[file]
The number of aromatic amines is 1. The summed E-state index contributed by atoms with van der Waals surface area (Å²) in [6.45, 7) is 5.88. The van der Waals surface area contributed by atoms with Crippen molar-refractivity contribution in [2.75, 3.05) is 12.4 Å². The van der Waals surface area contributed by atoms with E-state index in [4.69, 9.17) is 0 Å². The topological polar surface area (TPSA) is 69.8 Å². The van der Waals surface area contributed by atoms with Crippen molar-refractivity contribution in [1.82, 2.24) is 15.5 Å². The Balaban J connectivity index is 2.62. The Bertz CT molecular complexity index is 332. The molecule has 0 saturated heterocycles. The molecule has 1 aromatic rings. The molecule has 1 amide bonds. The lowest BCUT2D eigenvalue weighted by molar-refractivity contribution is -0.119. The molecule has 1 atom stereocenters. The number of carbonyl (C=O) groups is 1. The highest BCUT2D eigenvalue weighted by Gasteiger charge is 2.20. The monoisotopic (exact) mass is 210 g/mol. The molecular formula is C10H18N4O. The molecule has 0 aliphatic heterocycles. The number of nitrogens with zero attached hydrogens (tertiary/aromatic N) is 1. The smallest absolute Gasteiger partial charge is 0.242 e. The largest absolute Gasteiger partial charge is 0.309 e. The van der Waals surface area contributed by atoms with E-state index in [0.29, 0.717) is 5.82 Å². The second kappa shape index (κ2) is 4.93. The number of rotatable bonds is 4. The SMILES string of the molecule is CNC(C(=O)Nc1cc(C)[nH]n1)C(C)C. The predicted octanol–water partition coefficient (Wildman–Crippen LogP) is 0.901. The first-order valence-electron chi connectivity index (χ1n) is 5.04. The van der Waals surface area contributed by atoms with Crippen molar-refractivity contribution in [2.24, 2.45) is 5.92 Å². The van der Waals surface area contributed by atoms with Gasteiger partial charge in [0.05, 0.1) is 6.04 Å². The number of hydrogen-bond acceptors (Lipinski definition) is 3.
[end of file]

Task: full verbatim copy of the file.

The number of aromatic amines is 1. The summed E-state index contributed by atoms with van der Waals surface area (Å²) in [6.45, 7) is 5.88. The van der Waals surface area contributed by atoms with Crippen molar-refractivity contribution in [2.75, 3.05) is 12.4 Å². The van der Waals surface area contributed by atoms with E-state index in [4.69, 9.17) is 0 Å². The topological polar surface area (TPSA) is 69.8 Å². The van der Waals surface area contributed by atoms with Crippen molar-refractivity contribution in [1.82, 2.24) is 15.5 Å². The Balaban J connectivity index is 2.62. The Bertz CT molecular complexity index is 332. The molecule has 0 saturated heterocycles. The molecule has 1 aromatic rings. The molecule has 1 amide bonds. The lowest BCUT2D eigenvalue weighted by molar-refractivity contribution is -0.119. The molecule has 1 atom stereocenters. The number of carbonyl (C=O) groups is 1. The highest BCUT2D eigenvalue weighted by Gasteiger charge is 2.20. The monoisotopic (exact) mass is 210 g/mol. The molecular formula is C10H18N4O. The molecule has 0 aliphatic heterocycles. The number of nitrogens with zero attached hydrogens (tertiary/aromatic N) is 1. The smallest absolute Gasteiger partial charge is 0.242 e. The largest absolute Gasteiger partial charge is 0.309 e. The van der Waals surface area contributed by atoms with E-state index in [0.29, 0.717) is 5.82 Å². The second kappa shape index (κ2) is 4.93. The number of rotatable bonds is 4. The SMILES string of the molecule is CNC(C(=O)Nc1cc(C)[nH]n1)C(C)C. The predicted octanol–water partition coefficient (Wildman–Crippen LogP) is 0.901. The first-order valence-electron chi connectivity index (χ1n) is 5.04. The van der Waals surface area contributed by atoms with Crippen molar-refractivity contribution in [2.24, 2.45) is 5.92 Å². The van der Waals surface area contributed by atoms with Gasteiger partial charge in [0.05, 0.1) is 6.04 Å². The number of hydrogen-bond acceptors (Lipinski definition) is 3.